Not so in Pokémon Land -- if your Pokémon are even slightly bruised, you can just take them to a Pokémon Center and have their ailments quickly and efficiently cured in a matter of seconds, completely free of charge. Pokémon Centers are an idealist's view of the NHS, one that is sadly unattainable in real life. Free healthcare is a great idea, and I'm no fan of the other extreme either, don't get me wrong -- but Pokémon is damaging us all by pretending that the NHS is just that good. If it were accurate, you'd have to wait a year between battles before your team is fully recovered, and even then, one or two of the buggers will have contracted SARS.
2. The whole world revolves around Pokémon:
Now, I get that the game is about Pokémon and all that, but does everyone -- everyone in the entire game world -- have to care that much about the little bastards? I get it, Pokémon are cool and funky and have beaks sometimes, but does every single bookshelf in the world have to be "full of books about different types of Pokémon?" Does every show on TV have to involve them in some way? Does every person in every town need to have something utterly profound to say about what their fucking Magikarp likes to eat for breakfast?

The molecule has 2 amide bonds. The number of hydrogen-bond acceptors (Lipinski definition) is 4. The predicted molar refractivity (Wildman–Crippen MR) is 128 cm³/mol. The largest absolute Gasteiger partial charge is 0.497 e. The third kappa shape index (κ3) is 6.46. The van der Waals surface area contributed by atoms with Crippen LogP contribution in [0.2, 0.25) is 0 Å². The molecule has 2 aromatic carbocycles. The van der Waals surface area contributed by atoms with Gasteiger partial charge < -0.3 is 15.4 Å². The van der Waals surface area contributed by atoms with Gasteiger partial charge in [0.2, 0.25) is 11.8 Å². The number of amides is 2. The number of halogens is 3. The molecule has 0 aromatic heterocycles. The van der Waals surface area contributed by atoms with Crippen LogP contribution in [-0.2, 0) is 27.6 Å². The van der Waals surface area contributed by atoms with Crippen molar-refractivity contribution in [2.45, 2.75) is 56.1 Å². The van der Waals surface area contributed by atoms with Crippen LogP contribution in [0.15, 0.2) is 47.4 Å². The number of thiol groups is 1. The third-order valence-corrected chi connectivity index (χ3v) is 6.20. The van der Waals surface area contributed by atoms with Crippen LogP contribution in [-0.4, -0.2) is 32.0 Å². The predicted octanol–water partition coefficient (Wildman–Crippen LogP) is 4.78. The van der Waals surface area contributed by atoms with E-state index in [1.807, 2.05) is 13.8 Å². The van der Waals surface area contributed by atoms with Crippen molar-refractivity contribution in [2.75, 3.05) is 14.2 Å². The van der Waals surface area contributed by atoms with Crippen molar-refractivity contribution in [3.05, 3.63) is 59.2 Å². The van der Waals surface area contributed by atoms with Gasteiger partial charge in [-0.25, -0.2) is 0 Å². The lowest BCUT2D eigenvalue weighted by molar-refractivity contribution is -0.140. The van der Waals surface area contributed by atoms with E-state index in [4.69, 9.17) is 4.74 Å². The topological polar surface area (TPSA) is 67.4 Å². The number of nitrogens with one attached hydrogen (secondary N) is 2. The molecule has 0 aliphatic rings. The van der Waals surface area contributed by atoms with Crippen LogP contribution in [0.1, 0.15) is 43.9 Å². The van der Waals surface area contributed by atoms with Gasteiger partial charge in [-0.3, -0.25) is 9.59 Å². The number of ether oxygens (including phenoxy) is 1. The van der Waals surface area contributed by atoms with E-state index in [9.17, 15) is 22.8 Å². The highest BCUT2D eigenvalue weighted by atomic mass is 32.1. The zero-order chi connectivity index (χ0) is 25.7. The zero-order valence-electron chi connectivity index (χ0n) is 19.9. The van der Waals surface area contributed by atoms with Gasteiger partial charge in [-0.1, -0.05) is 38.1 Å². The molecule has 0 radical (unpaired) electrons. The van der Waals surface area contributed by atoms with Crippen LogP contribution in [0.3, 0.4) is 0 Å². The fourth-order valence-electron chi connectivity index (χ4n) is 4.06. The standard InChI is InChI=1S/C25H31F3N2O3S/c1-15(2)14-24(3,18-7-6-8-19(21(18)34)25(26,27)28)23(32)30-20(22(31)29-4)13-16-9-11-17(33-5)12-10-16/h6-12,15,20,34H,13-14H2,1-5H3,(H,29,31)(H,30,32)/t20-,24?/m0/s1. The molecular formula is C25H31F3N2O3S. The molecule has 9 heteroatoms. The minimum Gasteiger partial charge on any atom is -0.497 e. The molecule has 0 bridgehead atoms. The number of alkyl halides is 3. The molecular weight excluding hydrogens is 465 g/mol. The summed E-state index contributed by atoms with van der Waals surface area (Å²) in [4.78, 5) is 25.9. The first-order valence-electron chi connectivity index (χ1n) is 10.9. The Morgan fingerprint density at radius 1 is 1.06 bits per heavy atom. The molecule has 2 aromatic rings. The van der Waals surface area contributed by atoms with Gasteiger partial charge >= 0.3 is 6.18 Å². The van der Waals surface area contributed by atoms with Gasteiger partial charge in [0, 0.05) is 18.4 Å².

For a place full of penguins that can say their own name, the world of Pokémon must be, in actual fact, the most boring place on Earth. There are no TV shows about anything else, no books that broach any other subject. It seems that hobbies and interests concerning things that aren't related to Pokémon in some arbitrary way have been banned by the government. It's George Orwell's 1984 all over again, except now revolving around turtles with trees on their backs.
It makes me cringe. Every time I approach some new character, I naïvely anticipate him surprising me with a frank discussion about Ayn Rand's views on sexuality, or to show me his collection of rare Velvet Underground LPs, but no ... no, he's just going to tell me that he loves Psyduck. Again.